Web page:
A Still, Sad Saturday – part 2 (conclusion)

Yahrtzeit_candleA Facebook site began in his honor to communicate to everybody how he was doing, and hundreds upon hundreds of people began to pray. A benefit concert took place to help the family financially with the medical costs. No one really realized just how terrible his health was because he never stopped joking around, smiling and trying to make the best out of a frightening experience.

Months go by, and his condition worsened. He was ineligible to be put on the transplant list due to other medical complications. He was well over 6-feet tall, and blood was not getting to his extremities. It was discovered he had blood clots. One lodged itself behind his eye, and he lost sight in that eye. Others were discovered later.

A decision was finally made to send him to Cedar Sinai Hospital in Los Angeles where surgeons would undertake a risky procedure to place a mechanical device in his heart that would assist his own heart, and help pump blood through his big frame more effectively.

Time was not on his side. His body began shutting down, and so the precarious decision was made to open him up and place the LVAC (left ventricle assist device) in his chest.

Once surgeons were in there, it was worse than they thought. His aorta had been severely damaged on the right side. They did the best they could, and he survived the procedure.

The next few days were a roller coaster. He’d do better, then get worse, then better again.  It was later discovered that blood wasn’t circulating properly and a clot moved itself into his lung. That is when things began to look bleak. Later than evening, he went into cardiac arrest, and they had to open him up again, to massage his failing heart, desperately trying to keep this boy alive. He lost too much blood. He lost too much oxygen. He lost too much time.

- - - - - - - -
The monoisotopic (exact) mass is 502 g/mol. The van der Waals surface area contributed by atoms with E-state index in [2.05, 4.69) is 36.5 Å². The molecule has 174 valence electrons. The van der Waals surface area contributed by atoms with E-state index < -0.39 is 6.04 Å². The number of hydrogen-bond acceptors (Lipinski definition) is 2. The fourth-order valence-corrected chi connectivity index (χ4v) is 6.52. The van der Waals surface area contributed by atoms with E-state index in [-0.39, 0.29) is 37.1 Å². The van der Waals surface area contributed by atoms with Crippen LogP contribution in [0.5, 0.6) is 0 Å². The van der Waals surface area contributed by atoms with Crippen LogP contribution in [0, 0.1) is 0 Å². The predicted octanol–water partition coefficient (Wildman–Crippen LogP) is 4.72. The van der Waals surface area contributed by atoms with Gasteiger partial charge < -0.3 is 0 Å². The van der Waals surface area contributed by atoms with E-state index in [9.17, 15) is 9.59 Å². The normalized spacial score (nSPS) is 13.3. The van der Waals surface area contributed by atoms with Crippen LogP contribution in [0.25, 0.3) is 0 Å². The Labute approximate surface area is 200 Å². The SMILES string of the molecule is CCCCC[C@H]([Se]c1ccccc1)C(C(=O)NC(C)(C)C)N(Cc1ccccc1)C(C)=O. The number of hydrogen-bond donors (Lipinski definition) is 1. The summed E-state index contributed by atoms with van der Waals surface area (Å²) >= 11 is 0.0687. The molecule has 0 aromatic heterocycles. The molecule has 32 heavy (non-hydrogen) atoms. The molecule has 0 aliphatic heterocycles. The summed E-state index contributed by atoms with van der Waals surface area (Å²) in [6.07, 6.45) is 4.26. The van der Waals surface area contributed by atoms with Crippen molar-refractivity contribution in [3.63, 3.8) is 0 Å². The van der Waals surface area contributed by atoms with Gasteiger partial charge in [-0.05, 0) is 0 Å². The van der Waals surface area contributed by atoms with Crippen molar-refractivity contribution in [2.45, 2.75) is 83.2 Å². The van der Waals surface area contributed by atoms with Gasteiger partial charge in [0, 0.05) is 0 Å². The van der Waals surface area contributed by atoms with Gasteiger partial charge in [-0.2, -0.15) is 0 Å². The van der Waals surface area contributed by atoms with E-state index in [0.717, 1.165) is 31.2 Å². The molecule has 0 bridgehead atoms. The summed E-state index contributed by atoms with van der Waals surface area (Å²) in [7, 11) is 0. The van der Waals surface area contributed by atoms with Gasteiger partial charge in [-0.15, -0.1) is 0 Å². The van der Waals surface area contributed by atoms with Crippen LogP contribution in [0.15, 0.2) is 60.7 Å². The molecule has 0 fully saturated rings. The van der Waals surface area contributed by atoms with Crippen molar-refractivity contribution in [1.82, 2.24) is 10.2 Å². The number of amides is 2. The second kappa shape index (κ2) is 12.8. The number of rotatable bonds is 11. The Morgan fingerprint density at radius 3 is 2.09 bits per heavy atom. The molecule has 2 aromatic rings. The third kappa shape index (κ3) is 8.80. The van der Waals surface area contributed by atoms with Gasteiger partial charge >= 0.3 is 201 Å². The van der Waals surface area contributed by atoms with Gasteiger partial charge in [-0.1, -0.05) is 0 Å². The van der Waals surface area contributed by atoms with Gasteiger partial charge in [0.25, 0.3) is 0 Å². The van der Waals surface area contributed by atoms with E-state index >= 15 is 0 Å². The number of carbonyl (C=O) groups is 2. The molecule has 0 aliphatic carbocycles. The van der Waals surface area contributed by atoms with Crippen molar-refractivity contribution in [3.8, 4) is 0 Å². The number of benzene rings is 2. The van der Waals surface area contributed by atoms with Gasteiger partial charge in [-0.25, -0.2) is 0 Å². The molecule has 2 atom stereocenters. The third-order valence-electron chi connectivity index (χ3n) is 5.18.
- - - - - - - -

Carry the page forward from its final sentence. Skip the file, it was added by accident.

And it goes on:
He was put on life support. Neurologists did a brain scan. There was nearly no active signs left in his brain. The news couldn’t be worse. Life support could only remain a few hours longer because his body was breaking down.

It was time to say goodbye. His parents called family together to say those things that no family ever wants to say to such a young person. And then he was gone.

It’s a still, sad Saturday. As I sit here and type his story to the best of my limited knowledge, I put myself in my friend’s position, knowing my 17 year old is just a few months younger than hers. I weep, I pray, I lament… why did this have to happen? I am overcome with sadness.

I know this young man is now in heaven, with his grandma and aunts and a grandpa he is just now meeting for the very first time. I know he is happy, and safe. That makes this a bit more comforting.

But my girlfriend? Now she has to spend the remaining days on earth without her son. She has to teach her younger son how to do life as an only child. Living without her older son is going to be like an amputation, one that they will have to adjust to, but life will never be normal again. All I can do from two-thousand miles away is to offer my prayers, my listening ear, and hope that this boy’s short life on earth will leave a lasting effect on those who knew him.

Questions remain unanswered. Yet we walk on through this life, hoping that heaven is all we’ve heard it to be; a place where there is no more suffering and no more tears, where Love reigns true and strong, and we finally get to see how Jesus really looks like face-to-face, as we gaze into His eyes and see eternity.